Where would China be without the huge fiscal programs its government put in place? The numbers already are beginning to come down. Export statistics show diminished growth. China's net exports -- exports minus imports -- are at 8% of GDP. But gross exports are one-third of GDP, so the dependence on exports is much higher than economists say. You can keep the engine running for a while, if you have the finances. If you can't sell the products, you fill up inventories. But that is not a policy for the long term.

~ Felix Zulauf, "New Strategies for a New Era," Barron's, January 18, 2010

Jan 15, 2010

David Boaz on the Clinton years

Suddenly, I find myself nostalgic for Bill Clinton. Back in 1996, I denounced his “breathtaking view of the ability and obligation of government to plan the economy” and his “profoundly anti-individualist ideas.”

But now I have a hazy memory of the Clinton years as a sort of Golden Age. Government spending was growing only slowly, the bad ideas were mostly small and we bombed a lot of countries but didn’t put American troops at risk.

~ David Boaz, "Save America — Bring back Bill," Financial Post, January 12, 2010

Jan 13, 2010

Lloyd Blankfein: "A strong Goldman Sachs is good for the country"

I’m charged with managing and preserving the franchise for the good of shareholders, and while I don’t want to sound highfalutin, it is also for the good of America. I’m up-front about that. I think a strong Goldman Sachs is good for the country.

~ Lloyd Blankfein, CEO, Goldman Sachs, "The Bank Job," Vanity Fair, January 2010, by Bethany McLean

Jan 12, 2010

Shaun Rein on the non-bubble Chinese economy

Betting against China in 2010 is a bad mistake for investors and companies alike... The Chinese government also has no qualms about overseeing the market and has not been run by Ayn-Rand-loving free marketers like Alan Greenspan, who seemed to believe that no government intervention at all was best.... China is not in imminent threat of collapse, and investors and companies are wise to stay involved with it, as [Jim] Rogers argues.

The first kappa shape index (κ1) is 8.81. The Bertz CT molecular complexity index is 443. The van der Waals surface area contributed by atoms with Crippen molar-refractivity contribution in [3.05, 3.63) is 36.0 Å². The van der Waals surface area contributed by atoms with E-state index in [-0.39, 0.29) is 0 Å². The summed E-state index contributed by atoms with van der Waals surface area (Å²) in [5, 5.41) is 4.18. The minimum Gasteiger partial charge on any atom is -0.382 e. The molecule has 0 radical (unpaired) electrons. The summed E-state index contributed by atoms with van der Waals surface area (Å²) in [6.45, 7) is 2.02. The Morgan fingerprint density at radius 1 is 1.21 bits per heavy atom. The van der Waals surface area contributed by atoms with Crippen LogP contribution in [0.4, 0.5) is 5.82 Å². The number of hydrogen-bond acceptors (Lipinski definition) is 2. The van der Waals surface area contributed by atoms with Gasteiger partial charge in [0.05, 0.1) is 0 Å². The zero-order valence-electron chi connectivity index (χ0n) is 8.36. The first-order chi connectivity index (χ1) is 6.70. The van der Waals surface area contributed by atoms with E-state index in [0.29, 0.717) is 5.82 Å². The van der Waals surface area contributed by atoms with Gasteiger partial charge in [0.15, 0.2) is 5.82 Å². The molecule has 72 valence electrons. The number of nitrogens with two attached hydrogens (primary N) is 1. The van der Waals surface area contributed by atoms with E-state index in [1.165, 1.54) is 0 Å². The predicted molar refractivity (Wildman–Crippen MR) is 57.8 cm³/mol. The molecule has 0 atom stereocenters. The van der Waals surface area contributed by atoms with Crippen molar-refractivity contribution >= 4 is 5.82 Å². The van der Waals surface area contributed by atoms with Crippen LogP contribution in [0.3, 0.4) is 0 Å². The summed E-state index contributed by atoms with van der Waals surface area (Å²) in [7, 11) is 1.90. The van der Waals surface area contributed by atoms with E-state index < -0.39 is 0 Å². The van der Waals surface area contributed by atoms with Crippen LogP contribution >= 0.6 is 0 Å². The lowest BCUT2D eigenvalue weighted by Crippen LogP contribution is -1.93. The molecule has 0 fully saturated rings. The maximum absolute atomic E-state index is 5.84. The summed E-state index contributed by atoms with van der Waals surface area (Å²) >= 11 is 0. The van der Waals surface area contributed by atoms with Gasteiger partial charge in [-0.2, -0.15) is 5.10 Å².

~Shaun Rein, Harvard graduate and founder and managing director of China Market Research Group, "Jim Chanos Is Wrong: There Is No China Bubble," Forbes.com, January 11, 2010

Jan 10, 2010

Thomas G. Donlan: "Contrary optimism" about the economy

Looking ahead, a compelling reason to expect a strong recovery is bull-headed contrarianism: Few experts expect one.

Most experts on the left believe the economy won't expand without more commands and more controls and more borrowed stimulus money from Washington. Most experts on the right say the command, controls and stimuli are so overwhelming that they have made business leaders afraid to take risks.

Both are wrong. The U.S. economy is still a powerful engine of productivity. Growth will come despite the heavy burdens of health care, climate control and regulation.

Business has survived vigorous enforcement of old antitrust rules, old securities regulations, old labor laws and old restraints on banking. It can survive the creation of new ones. Indeed, entrepreneurs can invent around the subsidies and penalties imposed by those who claim to know exactly what we need to build a new era.

~ Thomas G. Donlan, "All Gone for Nought?," Barron's, January 11, 2010

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Jim Grant on the economic recovery

To the shock and consternation of not a few of our readers, this publication has been pushing the line that prosperity is just around the corner...

We built our case for a growth spurt in hiring and GDP on the long-established tendency for strong recoveries to issue from deep recessions and weak recoveries to follow mild ones. In this country, the business-cycle record of the postwar era, and, indeed, of the past 100 years, seems to admit no exception to this rule (if rule it be). No matter what the nature of the economy, no matter how big or intrusive the government, no matter the level of real interest rates prevailing at cyclical low ebb or how high the top marginal tax rate, a steep decline in business activity has presaged a sharp rebound, while a shallow decline has foretold weakness.

~ Jim Grant, "The case of the reluctant recovery," Grant's Interest Rate Observer, December 11, 2009

Bill Laggner and Kevin Duffy on the coming political backlash

Barron's: Speaking of a backlash, we now have Goldman managers toting guns to protect themselves from populist rage. At what point will society demand some sort of change from the government?